Aerodynamics are good for a CUV, many of which have the aerodynamic efficiency of a brick. Careful attention to small and large details results in a slippery design with a coefficient of drag of 0.33. Body shape, low rolling resistance tires, underbody covers and exterior trim all contribute to this number.
Interior space matches the competition and beats some. Ingress and egress of the front seats are better that we might expect given the stylish slope of the A-pillar. Cockpit design is attractive, functional and driver-centric. Fabric and stitched leather compliment the inside and the fabric does not feel or look like a compromise. Rear passengers will not feel cramped unless oversized. Overall interior volume is about mid-pack compared to the competition. Cargo capacity is good and seat backs fold nearly flat.
Pricing begins at just about 20 grand for the base model and goes to about 28 grand for the Grand Touring. Add the extra packages and you’ll be just over 30 grand loaded. The base model is quite well equipped with 16-inch alloy wheels, six-speed manual transmission, tilt/telescopic steering wheel with controls, 60/40 split rear seatbacks.
Higher trim levels get a 40/20/40 rear seat back design with remote release inside the rear hatch particularly handy for loading skis.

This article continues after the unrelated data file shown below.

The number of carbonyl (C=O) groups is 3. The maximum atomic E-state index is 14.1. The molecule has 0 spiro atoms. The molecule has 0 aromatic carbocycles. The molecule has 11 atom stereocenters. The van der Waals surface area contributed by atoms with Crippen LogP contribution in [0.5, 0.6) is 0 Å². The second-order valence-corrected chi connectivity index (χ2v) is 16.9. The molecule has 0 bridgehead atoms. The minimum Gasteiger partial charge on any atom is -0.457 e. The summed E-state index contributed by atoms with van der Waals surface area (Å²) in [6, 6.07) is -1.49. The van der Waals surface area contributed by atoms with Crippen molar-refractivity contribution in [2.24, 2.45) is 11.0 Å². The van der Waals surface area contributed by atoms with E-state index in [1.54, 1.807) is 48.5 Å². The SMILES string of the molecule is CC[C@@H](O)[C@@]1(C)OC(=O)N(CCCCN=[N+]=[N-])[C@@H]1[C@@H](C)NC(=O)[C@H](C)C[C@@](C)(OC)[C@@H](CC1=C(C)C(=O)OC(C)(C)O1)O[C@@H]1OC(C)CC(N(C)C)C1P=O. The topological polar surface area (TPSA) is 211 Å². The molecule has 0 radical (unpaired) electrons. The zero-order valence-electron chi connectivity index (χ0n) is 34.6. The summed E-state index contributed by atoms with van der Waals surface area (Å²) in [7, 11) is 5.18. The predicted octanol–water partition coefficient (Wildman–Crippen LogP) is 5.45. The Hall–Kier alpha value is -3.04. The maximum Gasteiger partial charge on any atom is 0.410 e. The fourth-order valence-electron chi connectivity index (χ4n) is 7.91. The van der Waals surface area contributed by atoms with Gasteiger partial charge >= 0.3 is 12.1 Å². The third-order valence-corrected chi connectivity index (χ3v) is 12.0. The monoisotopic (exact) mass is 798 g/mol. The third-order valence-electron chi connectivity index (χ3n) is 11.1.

The proof is in the pudding, as my grandmother used to say. So, how does it all come together on the race track, autocross course and open road driving? In a nutshell, it’s a bit underpowered but mighty competent in just about all other categories.
As you may surmise from the modest hp and torque numbers this is not a screamer, though being pushed hard on a rainy race track can be quite gratifying. As a practical matter Mazda CX-5 owners will never drive their CUV this way. We had both automatic and manual transmission cars with which to do plenty of hot laps, and I must admit it was fun. One element of auto design Mazda is known for is handling and performance that is focused on having fun, and they’ve continued that tradition with this one.
Our open road experience included the twisty, tight, scenic Carmel Valley Road winding through the middle of the peninsula. My co-driver and I agreed that it is one of the best handling of the small CUVs. Downshifting was accomplished quickly and precisely as we charged through the twisties trying to make the other guy motion sick. Another few miles and he would have had me. The CX-5 held the road admirably even with the low rolling resistance tires.
But again, that’s not the way owners will use their cars. The CX-5 is also rated with a 2,000 towing capacity. Seems like that’s rather optimistic with such limited torque. I think it is fair to say that very few customers will be disappointed in the acceleration and power, unless driving steep roads in the mountains or towing a full load. Otherwise, it is likely to satisfy the majority of buyers, particularly those who have become partial to Mazdas.
Mazda bosses say all their products will be rolled into the SKYACTIV philosophy within about 18 months and we were able to confirm that Mazda plans to bring a twin turbo diesel into the US fold as well. Big news both.
The 5-passenger CX-5 will replace the trusty CX-7, though the latter will be available for a time yet.
© Steve Purdy, Shunpiker Productions, All Rights Reserved